Several months back, I posted a comparison of the iPad, iPod and Kindle from the perspective of e-reader functionality. Now, I’d like to provide some input about the iPad relative to what I see as its true product category: the family room web device. Alas, I’ve already revealed the true nature of my feelings for this iconic tool now that I’ve assigned it to a floor plan and more specifically to a room where one generally relaxes and interacts with content in a more passive manner. Associating the iPad with content consumption as opposed to production is probably not a stretch as I’m guessing that even the most enthusiastic iPad user would concede the device falls short in terms of input. So, I’m hard pressed to imagine the iPad finding its way into the home office when it is obviously so comfortable in the family room.
If nothing else, the iPad has generated some interesting discussions around the state of mobile computing. Case in point: I’ve had discussions about the iPad with my barber, my children, colleagues, Luddites and complete strangers. My barber and several strangers have sworn to me in hushed tone that the iPad has ushered in a new wave of accessibility for elderly readers who use the pincher functionality to increase font size on the fly and relieve strained eyes that have suffered under “pinch-less” monitors for years. Forget increasing font size or display size, from their standpoint, “pinch-to-expand” is the new killer feature that will revolutionize modern mobile computing.
All of the OSU college students I’ve spoken to about the iPad believe the device is “OK,” but not worthy of the cost since most of them already have a mobile phone with Internet access. Hence, the reoccurring statement from many of the student types, “It’s basically a large iPhone.” Steve Job’s recent comment that the iPhone came out of development efforts on the iPad reinforces the connection between the two and form factor similarity. While the lineage of the iPad is established, its utility to the average user is still less clear in my mind.
My own view after seeing it for the first time in March was that it was the ultimate family room device—a tablet device that was more robust than a mobile phone and less obtrusive than a laptop, which could fulfill the typical family room computing tasks: web surfing, email, very light word processing and gaming. To test my hypothesis and provide more substance to my barber banter, I brought an iPad home last week and let my wife and two boys (10 and 5) try it out. The iPad was placed into “circulation” alongside of our laptop and my iPhone—the results?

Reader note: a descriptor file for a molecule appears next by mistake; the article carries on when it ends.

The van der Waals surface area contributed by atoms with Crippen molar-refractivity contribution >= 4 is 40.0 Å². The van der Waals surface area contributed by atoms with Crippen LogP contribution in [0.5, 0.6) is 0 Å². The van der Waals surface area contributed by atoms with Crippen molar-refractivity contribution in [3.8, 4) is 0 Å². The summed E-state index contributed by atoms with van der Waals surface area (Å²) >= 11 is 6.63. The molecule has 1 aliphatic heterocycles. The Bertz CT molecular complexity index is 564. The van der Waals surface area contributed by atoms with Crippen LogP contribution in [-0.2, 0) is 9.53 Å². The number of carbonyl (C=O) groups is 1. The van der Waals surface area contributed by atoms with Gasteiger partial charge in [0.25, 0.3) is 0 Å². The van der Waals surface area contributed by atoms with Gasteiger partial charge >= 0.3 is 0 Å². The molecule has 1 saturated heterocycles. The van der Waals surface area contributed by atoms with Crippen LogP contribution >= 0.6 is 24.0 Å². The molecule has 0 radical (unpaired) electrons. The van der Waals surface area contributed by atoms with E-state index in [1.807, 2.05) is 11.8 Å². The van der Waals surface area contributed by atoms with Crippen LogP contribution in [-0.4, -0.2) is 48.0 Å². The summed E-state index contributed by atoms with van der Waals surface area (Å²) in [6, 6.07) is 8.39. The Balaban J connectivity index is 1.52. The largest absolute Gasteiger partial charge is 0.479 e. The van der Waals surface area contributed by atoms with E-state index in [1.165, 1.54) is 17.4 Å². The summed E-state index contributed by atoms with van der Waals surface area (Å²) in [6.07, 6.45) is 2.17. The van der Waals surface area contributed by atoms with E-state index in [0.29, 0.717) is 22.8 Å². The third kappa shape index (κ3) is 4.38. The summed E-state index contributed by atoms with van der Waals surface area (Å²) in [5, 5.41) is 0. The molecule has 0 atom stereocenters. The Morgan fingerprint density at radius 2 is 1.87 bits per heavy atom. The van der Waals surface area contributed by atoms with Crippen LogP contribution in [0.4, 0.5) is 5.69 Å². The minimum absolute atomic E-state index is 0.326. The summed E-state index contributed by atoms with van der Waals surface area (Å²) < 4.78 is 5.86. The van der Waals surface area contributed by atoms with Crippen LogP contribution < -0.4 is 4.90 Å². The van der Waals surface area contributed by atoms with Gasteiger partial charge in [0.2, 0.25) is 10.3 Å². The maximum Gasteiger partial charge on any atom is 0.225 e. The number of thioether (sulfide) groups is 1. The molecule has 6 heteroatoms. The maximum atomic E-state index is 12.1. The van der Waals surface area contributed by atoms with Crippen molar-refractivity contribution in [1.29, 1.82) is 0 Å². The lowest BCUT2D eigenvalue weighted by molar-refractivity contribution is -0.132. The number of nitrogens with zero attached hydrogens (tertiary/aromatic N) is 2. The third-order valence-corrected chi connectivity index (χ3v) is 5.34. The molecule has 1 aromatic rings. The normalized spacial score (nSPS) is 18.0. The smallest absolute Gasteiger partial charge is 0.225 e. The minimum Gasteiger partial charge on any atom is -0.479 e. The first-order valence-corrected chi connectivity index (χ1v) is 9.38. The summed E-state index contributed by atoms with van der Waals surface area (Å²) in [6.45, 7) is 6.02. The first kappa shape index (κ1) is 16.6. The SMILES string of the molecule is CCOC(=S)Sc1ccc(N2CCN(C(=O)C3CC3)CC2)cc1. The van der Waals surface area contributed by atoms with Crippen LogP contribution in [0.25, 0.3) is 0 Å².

My wife found the iPad virtual keyboard a challenge. Many of the educational games my boys play are Flash powered. With no Flash support on the iPad, their interest in the device dropped significantly. The virtual keyboard was also not extremely intuitive for them. These two constraints pushed them back to the laptop until we were able to load some iPad apps. Cogs HD, ACrawler, TM Zero were well designed, but the selection for iPad-formatted content is still somewhat limited and one would be hard pressed to describe the iPad as a true gaming device, especially for a younger audience.
Overall, my impression of the iPad changed after this testing period. It was obvious to me that my wife and children prefer using a laptop when at home or tethered to a wireless network. I also found the virtual keyboard a bit tedious and for some reason (even with two right thumbs), felt the iPhone keypad was more intuitive. On the positive side, I found the iPad’s speed impressive. Like the iPhone, the ergonomics in general are sublime and set the bar for other mobile devices. Magazines like Wired are seeing their iPad subscription base close in on their print-based numbers and this might be an indicator of a new growing demographic of well-heeled magazine mavens who will provide needed consumer viability around attempts to coalesce marketing, content and high-end digital manipulatives around a magazine’s brand and readership interests. In short, the iPad may become one of the crucial pieces needed to change one segment of the online reading experience. However, it’s premature to assume examples like Wired suggest a more broad scale adoption of more augmented reality or digitally enhanced subscription-based magazines is feasible or achievable in the near future. A recent post by Advertising Age unpacks some of the magazine specific enhancements found in these examples and the Atlantic also published a telling article entitled “Is the iPad Saving Magazines Yet?”
I’m certain that these examples showcase the potential of online magazines and demonstrate some of the pieces we’ll see in the years to come: more integrated video, 3-D models, the inclusion of social media, content formatted more specifically for mobile or tablet devices. In the meantime, our family is perfectly content passing the laptop around the family room and pulling the iPhone out of dad’s pocket when needed.